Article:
Spider plants (Chlorophytum comosum) can be grown outdoors year round in U.S. Department of Agriculture plant hardiness zones 9 through 11, though they are common houseplants. With their lush, green foliage striped with white, they can be attractive to both human and canine members of the household -- the latter to the detriment of the plant.
Spider Plant Toxicity to Dogs
According to the American Society for the Prevention of Cruelty to Animals, spider plants are non-toxic to dogs. So if Fido eats your spider plant, he is generally safe from harm. However, ingestion of any plant material has the potential to cause an upset stomach -- if your pooch eats a lot of spider plant leaves, he may regurgitate them. This is normal and not a cause for concern.
Effects of Dog Urine on Spider Plants
Probably the biggest danger to your spider plant from your dog is an unscheduled watering. If you have a potted spider plant, you may find your male dog lifting a leg to urinate on it. Dog urine is mostly water, with other concentrated minerals and chemicals -- most of which have little effect on plants. The real danger to spider plants is the nitrogen contained in urine. In the right concentration, nitrogen can help plants develop bright, lush foliage. But the concentrated amount found in dog urine can cause leaf burns -- or worse, kill your spider plants.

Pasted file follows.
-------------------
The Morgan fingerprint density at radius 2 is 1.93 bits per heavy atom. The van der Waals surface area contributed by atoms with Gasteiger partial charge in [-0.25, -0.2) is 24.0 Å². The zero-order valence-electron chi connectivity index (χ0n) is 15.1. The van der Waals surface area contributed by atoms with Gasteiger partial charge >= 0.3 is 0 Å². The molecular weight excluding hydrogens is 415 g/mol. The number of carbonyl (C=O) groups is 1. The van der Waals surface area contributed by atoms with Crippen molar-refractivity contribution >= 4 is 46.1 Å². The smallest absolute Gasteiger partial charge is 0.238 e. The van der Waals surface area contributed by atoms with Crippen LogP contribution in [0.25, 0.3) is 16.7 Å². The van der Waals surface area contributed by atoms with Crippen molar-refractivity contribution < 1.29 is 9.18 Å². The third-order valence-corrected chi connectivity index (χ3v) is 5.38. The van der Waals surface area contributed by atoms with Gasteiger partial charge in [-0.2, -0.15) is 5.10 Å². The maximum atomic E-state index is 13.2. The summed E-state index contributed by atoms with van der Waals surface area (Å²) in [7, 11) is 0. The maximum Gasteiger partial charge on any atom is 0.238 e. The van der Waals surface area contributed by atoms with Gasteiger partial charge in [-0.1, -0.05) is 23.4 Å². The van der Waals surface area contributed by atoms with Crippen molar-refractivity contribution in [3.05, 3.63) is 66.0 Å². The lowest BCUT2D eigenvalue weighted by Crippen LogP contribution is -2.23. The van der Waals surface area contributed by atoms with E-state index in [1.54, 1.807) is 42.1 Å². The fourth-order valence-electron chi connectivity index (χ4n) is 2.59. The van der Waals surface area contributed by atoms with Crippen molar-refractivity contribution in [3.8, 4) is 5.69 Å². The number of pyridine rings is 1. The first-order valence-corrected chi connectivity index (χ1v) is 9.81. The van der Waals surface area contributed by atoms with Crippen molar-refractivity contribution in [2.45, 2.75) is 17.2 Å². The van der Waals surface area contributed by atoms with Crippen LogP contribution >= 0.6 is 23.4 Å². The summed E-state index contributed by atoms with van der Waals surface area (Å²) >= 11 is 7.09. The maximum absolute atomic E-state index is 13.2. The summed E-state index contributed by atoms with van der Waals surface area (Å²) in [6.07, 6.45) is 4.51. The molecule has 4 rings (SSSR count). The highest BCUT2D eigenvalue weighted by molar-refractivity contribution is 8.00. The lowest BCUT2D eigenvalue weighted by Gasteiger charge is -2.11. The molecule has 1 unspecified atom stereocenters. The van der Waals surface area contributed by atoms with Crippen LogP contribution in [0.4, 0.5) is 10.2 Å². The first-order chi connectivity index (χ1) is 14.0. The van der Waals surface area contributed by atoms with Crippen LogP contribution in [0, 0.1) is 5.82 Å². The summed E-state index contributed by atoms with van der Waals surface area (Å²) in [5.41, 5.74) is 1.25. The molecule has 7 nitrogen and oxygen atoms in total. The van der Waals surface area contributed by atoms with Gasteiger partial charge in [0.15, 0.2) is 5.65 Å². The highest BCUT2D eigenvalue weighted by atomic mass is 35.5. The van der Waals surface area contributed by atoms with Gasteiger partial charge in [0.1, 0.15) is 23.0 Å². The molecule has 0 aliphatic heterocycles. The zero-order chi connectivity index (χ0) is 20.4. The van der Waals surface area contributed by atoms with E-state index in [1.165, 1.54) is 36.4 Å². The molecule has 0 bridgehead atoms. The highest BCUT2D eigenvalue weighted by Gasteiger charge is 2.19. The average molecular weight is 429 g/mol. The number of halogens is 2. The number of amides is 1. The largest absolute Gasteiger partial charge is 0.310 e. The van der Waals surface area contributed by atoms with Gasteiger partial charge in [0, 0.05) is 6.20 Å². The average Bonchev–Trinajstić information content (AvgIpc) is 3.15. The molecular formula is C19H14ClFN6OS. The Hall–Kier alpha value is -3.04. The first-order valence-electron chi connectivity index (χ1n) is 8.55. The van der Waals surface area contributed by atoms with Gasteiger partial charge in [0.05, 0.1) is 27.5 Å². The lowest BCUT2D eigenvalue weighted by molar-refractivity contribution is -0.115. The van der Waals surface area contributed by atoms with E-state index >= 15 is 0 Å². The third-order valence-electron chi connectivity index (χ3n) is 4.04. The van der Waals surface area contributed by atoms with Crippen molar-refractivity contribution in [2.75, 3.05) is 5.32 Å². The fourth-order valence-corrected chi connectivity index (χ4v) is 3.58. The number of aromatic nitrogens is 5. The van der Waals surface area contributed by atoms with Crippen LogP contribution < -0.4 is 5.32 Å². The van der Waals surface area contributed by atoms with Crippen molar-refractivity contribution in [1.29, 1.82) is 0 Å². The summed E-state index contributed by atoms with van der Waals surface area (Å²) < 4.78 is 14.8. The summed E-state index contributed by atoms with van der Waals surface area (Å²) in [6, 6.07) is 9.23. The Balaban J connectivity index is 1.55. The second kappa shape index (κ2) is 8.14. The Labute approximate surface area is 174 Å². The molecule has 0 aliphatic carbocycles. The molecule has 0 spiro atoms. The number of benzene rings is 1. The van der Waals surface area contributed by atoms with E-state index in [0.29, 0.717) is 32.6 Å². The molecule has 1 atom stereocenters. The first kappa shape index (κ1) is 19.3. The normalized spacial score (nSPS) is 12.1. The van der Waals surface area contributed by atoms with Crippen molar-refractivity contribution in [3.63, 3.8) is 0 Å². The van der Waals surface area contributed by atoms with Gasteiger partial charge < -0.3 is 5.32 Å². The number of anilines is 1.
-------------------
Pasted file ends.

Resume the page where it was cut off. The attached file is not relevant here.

Protecting Your Spider Plant From Dog Urine
Protecting your spider plant from your dog's urinary indiscretions can be as simple as moving the plant to a higher spot, such as a shelf or a hook, where your dog cannot reach it to pee on it. If that isn't possible, you may have to undertake the task of teaching your dog to avoid the plant. By keeping an eye on your dog when he's around your spider plant, you are placing yourself in a position to deliver a stern "No!" to your dog when he lifts his leg to pee on the plant. Firmness and consistency are key to driving home the message that your plant isn't to be toyed with.
Other Ways to Protect Your Plant
Your dog's urine isn't the only way he can damage the plant. Some dogs find potting soil the perfect medium for digging. Again, a firm and consistent training regimen will correct that behavior. But if that isn't working, you'll need to find a way to keep your spider plant separate from your furry best friend. If the weather is warm, you can place the plant outside, but if it's the dead of winter and you can't bear the thought of losing your plant to the elements, place the spider plant in a bird cage or under another protective cover that allows air and sunlight to the plant while keeping your dog out. You may find placing the spider plant in a room where your dog is not allowed is the only way to go.